Angiogenin is a potent inhibitor of cell-free protein synthesis. When incubated with rabbit reticulocyte lysate at a concentration of 40-60 nM, it completely abolishes the capacity of the lysate to support protein synthesis. The inhibition appears to be due to its ribonucleolytic activity since it (i) generates limited cleavage products from reticulocyte RNA and (ii) is prevented from both cleaving RNA and inhibiting protein synthesis by placental RNase inhibitor. The ribonucleolytic activity of angiogenin toward the reticulocyte RNA system is highly specific. Thus, under conditions where angiogenin totally abolishes protein synthesis, an equivalent concentration of pancreatic RNase A inhibits it only partially. In contrast, RNase A is a much more effective enzyme than angiogenin using isolated RNA as substrate. Angiogenin inhibits protein synthesis by cleaving rRNA, thereby inactivating the protein synthesis machinery. Addition of isolated reticulocyte ribosomes to an angiogenin-treated lysate restores the capacity for protein synthesis, whereas addition of tRNA or mRNA does not. This potent effect on protein synthesis suggests a possible physiological function of angiogenin whose overall relevance and implications should become evident as the mechanisms of neovascularization are deciphered. The use of angiogenin may also further elucidate ribosome structure and its role in protein synthesis.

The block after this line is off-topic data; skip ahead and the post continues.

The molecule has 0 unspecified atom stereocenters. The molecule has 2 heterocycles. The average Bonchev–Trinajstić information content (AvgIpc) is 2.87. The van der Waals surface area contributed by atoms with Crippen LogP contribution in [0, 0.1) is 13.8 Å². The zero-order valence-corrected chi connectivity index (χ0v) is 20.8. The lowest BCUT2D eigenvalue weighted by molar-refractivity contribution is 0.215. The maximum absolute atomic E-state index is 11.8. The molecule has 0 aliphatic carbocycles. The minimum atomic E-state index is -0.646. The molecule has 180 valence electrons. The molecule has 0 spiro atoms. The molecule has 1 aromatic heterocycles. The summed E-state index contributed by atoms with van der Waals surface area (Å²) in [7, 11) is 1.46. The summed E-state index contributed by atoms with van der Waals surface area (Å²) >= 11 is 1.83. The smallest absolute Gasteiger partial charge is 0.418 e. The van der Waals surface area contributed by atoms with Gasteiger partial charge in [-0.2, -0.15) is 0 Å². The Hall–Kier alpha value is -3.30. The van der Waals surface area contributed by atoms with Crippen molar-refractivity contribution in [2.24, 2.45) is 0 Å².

|Number of pages||5|
|Journal||Proceedings of the National Academy of Sciences of the United States of America|
|State||Published - Dec 1987|
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